Hello, my lovelies! Here’s my response to last week’s pesky little prompt–which is actually more of a revised take on Prompt 10…enjoy!
(Prompt 10: Choose a moral dilemma (for example, you see someone pocket several items at a CVS; you’re in a car at night, with people you don’t know well, and the driver hits a dog that ran into the road; you learn that a friend is having unprotected sex, etc.) and explain what you would do. More importantly, explain why you would do it. What do you know about yourself that accounts for such a decision?)
Prompt 11: Explain would someone else would do, writing in the 3rd person…
Ada felt sick.
Bile was literally flooding her mouth, a sure sign that the roiling contents of her stomach would soon be making a violent reappearance–hopefully into a toilet bowl, rather than the floor. Her thoughts were no less tumultuous; she found herself short of breath, and she reached out a hand to a nearby light post to steady herself, hoping none of the passersby thought she was having a heart attack or something.
Although I’d imagine this is what it would feel like, she thought, briefly closing her eyes to the offending tableau before her: Artie Leland and an attractive young woman, lying on a blanket, tucked away in a shady corner of the state park…and they weren’t having a picnic. Limbs intertwined, lips locked, hands roving. Ada opened her eyes again, now filled with tears as she thought of her sister. Oh, dear God. I have to tell Donna.
Hoping she had perhaps made a mistake, Ada made her way closer to the pair. A few moments later, her fears were realized when the young man came up for air and briefly lifted his head to stare into the woman’s eyes. There was now no doubt in her mind that it was Artie. Artie, with whom her sister was insanely, utterly in love with. Artie, who became enraged with jealousy at the slightest indication that Donna could possibly have been the subject of any attention from the opposite sex while away at college. Artie. The asshole.
Ada’s mind immediately began to frantically assemble the structure of the conversation she knew she’d have to have with her younger sister; every time she reached the part where she actually spoke the words, “Artie is cheating on you,” her own heart broke at the image of her sister’s face, and of the heartbreak she would be dropping into Donna’s happy world–a huge, black boulder of devastation dropped from on high into a peacefully still pond, its waves and ripples of misery continuing to spread for years to come.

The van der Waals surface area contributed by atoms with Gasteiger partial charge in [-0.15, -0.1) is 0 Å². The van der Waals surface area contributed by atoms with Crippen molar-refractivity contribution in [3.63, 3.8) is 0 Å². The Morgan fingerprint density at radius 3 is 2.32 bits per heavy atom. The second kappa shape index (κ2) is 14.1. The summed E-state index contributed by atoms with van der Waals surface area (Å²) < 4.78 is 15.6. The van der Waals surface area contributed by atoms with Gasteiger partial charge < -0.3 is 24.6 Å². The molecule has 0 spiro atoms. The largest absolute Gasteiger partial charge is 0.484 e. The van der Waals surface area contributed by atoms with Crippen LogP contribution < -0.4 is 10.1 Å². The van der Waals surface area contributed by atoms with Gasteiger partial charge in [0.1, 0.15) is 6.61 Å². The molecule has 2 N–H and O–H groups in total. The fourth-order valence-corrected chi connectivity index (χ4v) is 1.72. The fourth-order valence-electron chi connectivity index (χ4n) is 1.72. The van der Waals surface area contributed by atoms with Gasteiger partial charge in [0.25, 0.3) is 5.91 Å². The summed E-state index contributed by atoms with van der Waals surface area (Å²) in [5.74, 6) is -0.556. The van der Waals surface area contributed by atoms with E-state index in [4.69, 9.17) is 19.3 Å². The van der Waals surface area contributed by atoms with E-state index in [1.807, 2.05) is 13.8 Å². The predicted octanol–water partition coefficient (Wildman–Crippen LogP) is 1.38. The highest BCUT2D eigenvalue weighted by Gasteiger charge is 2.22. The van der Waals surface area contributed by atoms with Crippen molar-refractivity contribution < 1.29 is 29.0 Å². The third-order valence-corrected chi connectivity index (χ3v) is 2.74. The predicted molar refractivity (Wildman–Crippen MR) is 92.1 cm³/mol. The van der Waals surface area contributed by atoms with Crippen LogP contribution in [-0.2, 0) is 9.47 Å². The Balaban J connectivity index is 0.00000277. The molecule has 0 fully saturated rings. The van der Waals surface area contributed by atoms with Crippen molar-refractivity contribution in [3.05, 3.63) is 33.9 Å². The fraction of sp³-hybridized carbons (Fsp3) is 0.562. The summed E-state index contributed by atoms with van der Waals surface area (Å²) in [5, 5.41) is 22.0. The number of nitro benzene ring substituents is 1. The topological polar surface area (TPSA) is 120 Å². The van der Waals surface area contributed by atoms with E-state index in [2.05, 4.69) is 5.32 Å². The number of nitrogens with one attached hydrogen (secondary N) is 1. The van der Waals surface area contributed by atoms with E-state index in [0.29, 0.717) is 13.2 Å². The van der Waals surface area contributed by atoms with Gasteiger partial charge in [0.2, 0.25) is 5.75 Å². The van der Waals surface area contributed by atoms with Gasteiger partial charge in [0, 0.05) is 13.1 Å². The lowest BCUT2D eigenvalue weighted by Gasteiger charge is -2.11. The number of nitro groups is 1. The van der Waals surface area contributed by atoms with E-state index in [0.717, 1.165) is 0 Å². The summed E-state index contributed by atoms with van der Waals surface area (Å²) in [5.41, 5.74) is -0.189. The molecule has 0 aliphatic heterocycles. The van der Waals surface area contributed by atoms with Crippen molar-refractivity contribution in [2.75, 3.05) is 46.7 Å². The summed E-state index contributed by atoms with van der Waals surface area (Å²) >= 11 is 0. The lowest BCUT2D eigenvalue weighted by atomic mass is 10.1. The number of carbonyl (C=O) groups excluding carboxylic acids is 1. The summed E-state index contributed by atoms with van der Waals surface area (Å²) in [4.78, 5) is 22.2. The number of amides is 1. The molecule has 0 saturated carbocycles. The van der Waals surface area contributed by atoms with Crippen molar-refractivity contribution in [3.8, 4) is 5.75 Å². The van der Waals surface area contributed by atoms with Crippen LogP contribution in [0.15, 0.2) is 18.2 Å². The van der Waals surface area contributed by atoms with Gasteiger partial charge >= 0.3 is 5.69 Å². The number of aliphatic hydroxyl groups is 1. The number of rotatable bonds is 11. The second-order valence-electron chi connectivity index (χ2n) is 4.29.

Turning from the sickening scene, Ada began to walk slowly back in the direction she had come from. And to think I went on a walk to relax, she mused, shaking her head. But before she had gone more than a dozen steps, she realized that her anxiety and worry was rapidly morphing into a seething anger…and she also realized that she could use this to her advantage. She spun on her heel and strode toward the oblivious pair on the blanket. Maybe I don’t have to tell Donna, after all…
Years later, Ada would come to regret her decision; confronting Artie and extracting a promise of fidelity in exchange for keeping his “mistake” (his word) a secret from Donna certainly seemed like the lesser of two evils at the time. But now, almost twenty years of marriage and two children later, Artie was leaving Donna for another woman…a woman from work that he’d been seeing for over five years.
Once an asshole, always an asshole, Ada thought, and her sorrow for her sister’s situation was made so much worse through the lens of the knowledge that, if she had mustered the courage all those years ago to tell her sister about Artie’s infidelity, chances are Donna would have broken up with him then. Who’s the asshole now, Ada?